We didn’t have him ranked that high in our Fantasy Football Rankings 2011, expecting NFL free agent signings to change the landscape of fantasy football. There were more than enough NFL rumors going around that either Tim Hightower or Beanie Wells could still be traded and that the NFL free agency would mean a shift in the backfield for Arizona.
When reviewing the Cardinals in our 2011 NFL predictions, we looked at the situation and determined there was a true sleeper candidate in Arizona. A big part of anyone’s fantasy football draft strategy is to find that sleeper that will take them over the top, and we here at The Sports Cannon think we may have just found your 2011 version of Peyton Hillis.
Everyone loves a rookie running back. I still have Adrian Peterson on my roster in multiple leagues after drafting him his rookie year in 2007. For every Adrian Peterson, however, there are more than enough Donald Brown's out there. The trick to figuring out which rookie running back is going to succeed in the NFL is all about figuring out the system they are playing in.
For instance, right now Cardinals’ rookie Ryan Williams is being drafted in the early part of the ninth round, behind running backs like Reggie Bush, Michael Bush and James Starks. On the flip side, rookie Mark Ingram is being drafted in the fifth round ahead of backs like Felix Jones and Cedric Benson.
We think Ingram is going to have a productive career, but we still like Williams’ chances even more. The Saints are all about splitting carries, while head coach Ken Whisenhunt has only split carries recently because he has been forced to.
While the offensive coordinator with the Steelers, Whisenhunt rarely split carries in the backfield. Then, it was Willie Parker that did all the heavy lifting and it worked out pretty well. When Whisenhunt first came to Arizona he had Edgerrin James to rely on and didn’t split carries then.
In 2008, James broke down paving the way for Tim Hightower to lead the offense. Coach Whisenhunt wasn’t settled on Hightower, however, and went out and drafted Beanie Wells in the first round hoping to have a feature back he could rely on again.
The Beanie Wells experiment never panned out, and the Cardinals were forced to go with the hot hand in the backfield in 2009 and again in 2010. Neither Hightower nor Wells were the solution, but each was given ample chances to prove their worth. In the past two years there has been about a 50/50 split between two backs in the Cardinals’ offense, with both running the ball around 150 times.
This season the Cardinals had more to worry about than the running game. Probably knowing they would have to part with Dominique Rodgers-Cromartie in a trade that gave them a franchise quarterback, the Cardinals elected to draft cornerback Patrick Peterson in the first round.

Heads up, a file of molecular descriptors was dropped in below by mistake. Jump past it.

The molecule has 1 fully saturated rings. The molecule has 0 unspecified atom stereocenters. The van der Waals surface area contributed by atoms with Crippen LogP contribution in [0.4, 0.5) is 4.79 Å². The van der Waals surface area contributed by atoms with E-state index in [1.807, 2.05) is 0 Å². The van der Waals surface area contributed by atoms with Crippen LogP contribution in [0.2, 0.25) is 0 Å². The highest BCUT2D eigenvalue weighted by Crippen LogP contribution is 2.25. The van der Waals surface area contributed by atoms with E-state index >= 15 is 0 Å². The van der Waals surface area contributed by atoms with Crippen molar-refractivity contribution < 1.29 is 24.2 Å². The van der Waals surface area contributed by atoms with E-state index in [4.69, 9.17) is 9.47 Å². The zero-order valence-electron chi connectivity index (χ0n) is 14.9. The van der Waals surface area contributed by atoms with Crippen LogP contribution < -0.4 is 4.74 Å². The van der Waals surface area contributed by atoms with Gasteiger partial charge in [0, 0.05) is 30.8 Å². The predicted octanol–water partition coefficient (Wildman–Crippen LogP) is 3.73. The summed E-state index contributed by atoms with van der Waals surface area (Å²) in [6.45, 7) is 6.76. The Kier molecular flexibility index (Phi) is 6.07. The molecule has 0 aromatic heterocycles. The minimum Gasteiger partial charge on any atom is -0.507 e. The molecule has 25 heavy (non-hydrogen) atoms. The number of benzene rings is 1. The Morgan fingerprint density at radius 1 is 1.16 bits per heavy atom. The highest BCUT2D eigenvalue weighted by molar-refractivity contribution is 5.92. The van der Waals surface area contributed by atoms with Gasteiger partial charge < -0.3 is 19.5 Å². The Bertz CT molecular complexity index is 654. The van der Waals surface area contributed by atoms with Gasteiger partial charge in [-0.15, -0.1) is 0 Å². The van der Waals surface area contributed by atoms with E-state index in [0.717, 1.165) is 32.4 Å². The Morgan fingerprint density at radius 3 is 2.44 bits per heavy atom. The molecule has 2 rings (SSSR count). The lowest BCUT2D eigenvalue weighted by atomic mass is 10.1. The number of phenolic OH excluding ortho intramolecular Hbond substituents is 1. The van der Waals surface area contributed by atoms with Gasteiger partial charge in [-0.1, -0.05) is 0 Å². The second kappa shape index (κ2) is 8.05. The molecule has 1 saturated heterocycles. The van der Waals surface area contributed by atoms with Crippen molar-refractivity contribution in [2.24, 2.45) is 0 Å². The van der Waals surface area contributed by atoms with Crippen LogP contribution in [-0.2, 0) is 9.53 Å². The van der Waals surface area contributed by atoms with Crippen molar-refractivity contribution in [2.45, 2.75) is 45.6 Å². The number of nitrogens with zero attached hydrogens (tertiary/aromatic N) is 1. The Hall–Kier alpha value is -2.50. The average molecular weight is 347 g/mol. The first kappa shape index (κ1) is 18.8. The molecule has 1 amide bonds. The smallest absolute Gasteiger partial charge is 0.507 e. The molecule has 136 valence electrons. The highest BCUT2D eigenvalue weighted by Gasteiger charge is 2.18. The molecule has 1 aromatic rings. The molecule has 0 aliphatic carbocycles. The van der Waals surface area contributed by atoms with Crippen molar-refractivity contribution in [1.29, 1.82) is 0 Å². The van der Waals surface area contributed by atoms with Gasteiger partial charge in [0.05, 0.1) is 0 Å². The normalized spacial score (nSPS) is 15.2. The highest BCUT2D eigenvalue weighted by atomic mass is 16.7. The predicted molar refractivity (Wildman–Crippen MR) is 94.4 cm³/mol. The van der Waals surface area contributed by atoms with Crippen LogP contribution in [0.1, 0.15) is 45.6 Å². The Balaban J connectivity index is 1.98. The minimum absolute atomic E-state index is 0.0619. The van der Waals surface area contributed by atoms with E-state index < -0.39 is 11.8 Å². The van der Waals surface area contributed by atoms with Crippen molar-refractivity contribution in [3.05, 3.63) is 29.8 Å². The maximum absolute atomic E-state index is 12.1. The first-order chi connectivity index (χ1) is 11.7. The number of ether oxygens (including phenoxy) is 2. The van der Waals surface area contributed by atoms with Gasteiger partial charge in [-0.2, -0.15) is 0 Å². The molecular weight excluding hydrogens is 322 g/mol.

Peterson filled a hole, but was also too great of a prospect to pass up and will likely be a corner stone in the new Ray Horton led defense. The Cardinals were always high on running back Ryan Williams, however. The Cardinals later admitted that Williams was their 15th-ranked rookie on their draft board, so when he fell to them at the 38th overall pick they had to strike.
The Cardinals then proceeded to trade Hightower to the Redskins this offseason. The Cardinals grew increasingly frustrated with Hightower’s fumble-itis and, since Williams hadn’t fumbled in his previous two collegiate seasons, elected to go with a rookie back as their backup.
Well, we’re not sure Williams will remain a backup for very long. So far in training camp Williams has been by far the most impressive running back on the team, even displaying great value as a receiver out of the backfield. The Cardinals will try to throw the ball more often this year now that they have a reliable starter in Kevin Kolb so Williams represents added value in PPR leagues.
Wells can’t compete with Williams on third downs, so you can already expect Williams to be on the field for 95 percent of third-down plays where a running back is installed. Williams is showing flashes of brilliance as a runner so far this training camp as well, however.
Although we do expect Williams to share carries with Wells to begin the season, we think the Cardinals rookie will assume the majority of the workload by seasons end. Not only will he help make a push for you in the fantasy football playoffs, but Williams also represents a nice keeper option as well.
We suggest you pay close attention to how quickly rookie running backs Daniel Thomas and Mark Ingram go in your draft, it could hint to when Williams will go, too. Williams may be a bit of a reach in the seventh or eighth round, and you would have to pass up options like Austin Collie, Sidney Rice and Chad Ochocinco.
If you like the team you drafted to that point, however, we see no reason why you shouldn’t take a leap of faith on Williams this season.
See all of our fantasy football sleepers 2011 here.